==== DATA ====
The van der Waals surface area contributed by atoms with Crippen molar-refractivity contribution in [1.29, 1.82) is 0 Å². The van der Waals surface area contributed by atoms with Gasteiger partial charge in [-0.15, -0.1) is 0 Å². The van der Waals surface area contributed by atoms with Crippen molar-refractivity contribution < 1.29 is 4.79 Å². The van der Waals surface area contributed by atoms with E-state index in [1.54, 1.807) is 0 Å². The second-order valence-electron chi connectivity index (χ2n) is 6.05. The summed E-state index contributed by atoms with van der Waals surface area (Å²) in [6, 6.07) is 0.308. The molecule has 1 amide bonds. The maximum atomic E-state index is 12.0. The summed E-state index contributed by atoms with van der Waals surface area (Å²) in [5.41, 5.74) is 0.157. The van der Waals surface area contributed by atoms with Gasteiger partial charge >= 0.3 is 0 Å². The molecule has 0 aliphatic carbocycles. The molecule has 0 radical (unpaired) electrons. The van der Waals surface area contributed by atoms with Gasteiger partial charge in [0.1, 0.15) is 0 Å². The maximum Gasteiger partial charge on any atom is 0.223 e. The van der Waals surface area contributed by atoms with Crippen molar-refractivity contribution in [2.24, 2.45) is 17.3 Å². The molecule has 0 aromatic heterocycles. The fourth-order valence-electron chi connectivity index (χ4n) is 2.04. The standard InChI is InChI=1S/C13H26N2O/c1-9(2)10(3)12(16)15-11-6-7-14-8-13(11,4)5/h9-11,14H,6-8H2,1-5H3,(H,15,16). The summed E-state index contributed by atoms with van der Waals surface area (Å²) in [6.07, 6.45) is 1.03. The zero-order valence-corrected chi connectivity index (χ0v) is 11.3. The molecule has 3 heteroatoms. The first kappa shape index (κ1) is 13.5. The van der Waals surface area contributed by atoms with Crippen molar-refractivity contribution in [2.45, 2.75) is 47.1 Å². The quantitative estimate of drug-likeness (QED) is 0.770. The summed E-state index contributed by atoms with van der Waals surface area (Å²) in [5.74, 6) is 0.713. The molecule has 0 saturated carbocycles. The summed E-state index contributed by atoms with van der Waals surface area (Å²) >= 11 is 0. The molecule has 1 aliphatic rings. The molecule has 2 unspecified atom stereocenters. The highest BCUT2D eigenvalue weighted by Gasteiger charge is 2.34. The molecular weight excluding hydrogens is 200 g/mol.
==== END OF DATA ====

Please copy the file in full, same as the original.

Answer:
The van der Waals surface area contributed by atoms with Crippen molar-refractivity contribution in [1.29, 1.82) is 0 Å². The van der Waals surface area contributed by atoms with Gasteiger partial charge in [-0.15, -0.1) is 0 Å². The van der Waals surface area contributed by atoms with Crippen molar-refractivity contribution < 1.29 is 4.79 Å². The van der Waals surface area contributed by atoms with E-state index in [1.54, 1.807) is 0 Å². The second-order valence-electron chi connectivity index (χ2n) is 6.05. The summed E-state index contributed by atoms with van der Waals surface area (Å²) in [6, 6.07) is 0.308. The molecule has 1 amide bonds. The maximum atomic E-state index is 12.0. The summed E-state index contributed by atoms with van der Waals surface area (Å²) in [5.41, 5.74) is 0.157. The van der Waals surface area contributed by atoms with Gasteiger partial charge >= 0.3 is 0 Å². The molecule has 0 aliphatic carbocycles. The molecule has 0 radical (unpaired) electrons. The van der Waals surface area contributed by atoms with Gasteiger partial charge in [0.1, 0.15) is 0 Å². The maximum Gasteiger partial charge on any atom is 0.223 e. The van der Waals surface area contributed by atoms with Crippen molar-refractivity contribution in [2.24, 2.45) is 17.3 Å². The molecule has 0 aromatic heterocycles. The fourth-order valence-electron chi connectivity index (χ4n) is 2.04. The standard InChI is InChI=1S/C13H26N2O/c1-9(2)10(3)12(16)15-11-6-7-14-8-13(11,4)5/h9-11,14H,6-8H2,1-5H3,(H,15,16). The summed E-state index contributed by atoms with van der Waals surface area (Å²) in [6.07, 6.45) is 1.03. The zero-order valence-corrected chi connectivity index (χ0v) is 11.3. The molecule has 3 heteroatoms. The first kappa shape index (κ1) is 13.5. The van der Waals surface area contributed by atoms with Crippen molar-refractivity contribution in [2.45, 2.75) is 47.1 Å². The quantitative estimate of drug-likeness (QED) is 0.770. The summed E-state index contributed by atoms with van der Waals surface area (Å²) in [5.74, 6) is 0.713. The molecule has 0 saturated carbocycles. The summed E-state index contributed by atoms with van der Waals surface area (Å²) >= 11 is 0. The molecule has 1 aliphatic rings. The molecule has 2 unspecified atom stereocenters. The highest BCUT2D eigenvalue weighted by Gasteiger charge is 2.34. The molecular weight excluding hydrogens is 200 g/mol.